George, Borough

77 Borough High Street
020 7407 2056

The George is a wonderful survivor, the last remaining galleried coaching left in London (photo 1). There has been a pub on the site since medieval times when it was called the Syrcote. By 1542 it appears on a map as the George and it first appears in print in John Stow’s Survey of London in 1598. Borough High Street at this time probably had more pubs than any other part of the UK and the George’s neighbours included the Tabard, the White Hart, the Belle Sauvage and the Golden Lion.

The George we see today was rebuilt in 1677 after a fire and was a copy of the previous three sided galleried building. It was much used by waggoners transporting freight and by the eighteenth century it was well established as a coaching inn. At its peak it was handling 80 coaches a week, servicing travellers between London and the south coast.

The rise of the railways and the building of the nearby London Bridge station gradually put an end to the coaching era, and indeed to most of the coaching inns in the area. The Tabard was demolished in 1875 and the others soon followed. The George survived by selling off two of its three sides to a railway company who replaced them with warehouses for goods and parcels.

Start your visit in the Parliament Bar beneath the galleries (balconies) nearest the entrance to the courtyard. This is the most interesting and the least altered part of the pub with very old, possibly original, wood panels and wooden settles (photo 2). The room contains a Parliamentary clock, so named because in 1797 parliament imposed a five shillings tax on timepieces. People got rid of their clocks and watches and made use of those in public buildings like the George. Also look out for an ancient cash register style beer engine, sadly not in use today. A corridor leads to the main bar which leads on to a series of rooms and spaces. This area has been modernised in recent years but there are still plenty of wood panelled walls and ceiling beams to give it the feel of the ancient pub that it is.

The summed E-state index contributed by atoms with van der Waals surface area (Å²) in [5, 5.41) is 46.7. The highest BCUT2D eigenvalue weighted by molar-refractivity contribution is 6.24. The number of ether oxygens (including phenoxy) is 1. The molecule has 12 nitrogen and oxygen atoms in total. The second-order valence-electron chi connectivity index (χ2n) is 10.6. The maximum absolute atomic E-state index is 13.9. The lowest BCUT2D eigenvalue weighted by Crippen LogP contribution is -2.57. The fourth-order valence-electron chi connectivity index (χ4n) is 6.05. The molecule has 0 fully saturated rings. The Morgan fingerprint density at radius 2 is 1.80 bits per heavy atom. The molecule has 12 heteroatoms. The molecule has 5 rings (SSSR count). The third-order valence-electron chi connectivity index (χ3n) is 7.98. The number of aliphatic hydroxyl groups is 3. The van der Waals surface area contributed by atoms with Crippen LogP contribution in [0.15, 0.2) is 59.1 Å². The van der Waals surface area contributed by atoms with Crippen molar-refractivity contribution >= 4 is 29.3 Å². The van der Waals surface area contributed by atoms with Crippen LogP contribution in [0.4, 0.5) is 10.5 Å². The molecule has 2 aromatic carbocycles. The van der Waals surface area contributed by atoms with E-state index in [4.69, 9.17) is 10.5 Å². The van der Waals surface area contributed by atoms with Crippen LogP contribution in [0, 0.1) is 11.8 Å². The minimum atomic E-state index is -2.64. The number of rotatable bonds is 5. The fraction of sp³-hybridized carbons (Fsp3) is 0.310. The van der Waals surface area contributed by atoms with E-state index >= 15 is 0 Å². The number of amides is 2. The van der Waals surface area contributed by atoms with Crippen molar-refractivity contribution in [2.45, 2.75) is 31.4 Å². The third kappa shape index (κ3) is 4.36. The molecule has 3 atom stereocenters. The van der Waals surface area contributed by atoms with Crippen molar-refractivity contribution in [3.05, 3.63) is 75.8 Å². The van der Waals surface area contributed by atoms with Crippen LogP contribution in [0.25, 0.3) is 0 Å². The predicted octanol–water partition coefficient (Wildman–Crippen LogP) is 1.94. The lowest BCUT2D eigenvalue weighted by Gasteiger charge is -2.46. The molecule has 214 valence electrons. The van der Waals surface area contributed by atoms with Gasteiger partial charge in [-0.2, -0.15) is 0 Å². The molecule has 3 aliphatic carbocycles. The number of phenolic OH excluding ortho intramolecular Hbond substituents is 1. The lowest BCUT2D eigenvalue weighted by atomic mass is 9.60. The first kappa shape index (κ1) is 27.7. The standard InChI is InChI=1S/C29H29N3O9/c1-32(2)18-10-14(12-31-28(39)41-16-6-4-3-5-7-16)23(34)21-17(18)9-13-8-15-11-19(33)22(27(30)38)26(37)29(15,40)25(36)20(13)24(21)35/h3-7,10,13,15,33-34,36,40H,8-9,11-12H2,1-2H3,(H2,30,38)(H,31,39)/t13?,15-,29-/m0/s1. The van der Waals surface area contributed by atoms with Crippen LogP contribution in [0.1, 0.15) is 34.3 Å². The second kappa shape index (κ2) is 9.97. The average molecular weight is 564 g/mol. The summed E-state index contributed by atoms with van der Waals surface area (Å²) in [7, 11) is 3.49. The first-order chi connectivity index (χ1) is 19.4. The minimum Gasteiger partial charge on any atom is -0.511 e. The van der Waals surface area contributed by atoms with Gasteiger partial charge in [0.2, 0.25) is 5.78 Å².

The pub unsurprisingly, is Grade I listed and owned by the National Trust. It is leased to Greene King and does food all day including sharing plates, pub classics, burgers and sandwiches. Cask beers are mostly from Greene King with one or two guest beers.

The pub is named after St George, slayer of the dragon and patron saint of England, rather than one of the many kings of that name. The inn signs show him fighting the dragon on horseback, one wearing black armour (photo 3) and one, in the style of leaded glass, wearing white armour (photo 4).

The George is often cited as a literary pub and it’s very likely that Shakespeare, Dickens and maybe even Chaucer drank here. Dickens was the only one to feature it in one of his novels, Little Dorrit.  Next door on one side, the White Hart was in Shakespeare’s Henry VI and also in Dickens’ Pickwick Papers, and on the other side, the Tabard was of course was the starting place of the pilgrims in Chaucer’s Canterbury Tales.

If you’d like to find out more about the George I’d recommend pub and beer writer Pete Brown’s entertaining and lyrical history of the pub, Shakespeare’s Local: Seven Centuries of History Seen Through One Extraordinary Pub. As the blurb says, “all life is here, from murderers, highwaymen and ladies of the night to gossiping pedlars and hard-working clerks”.

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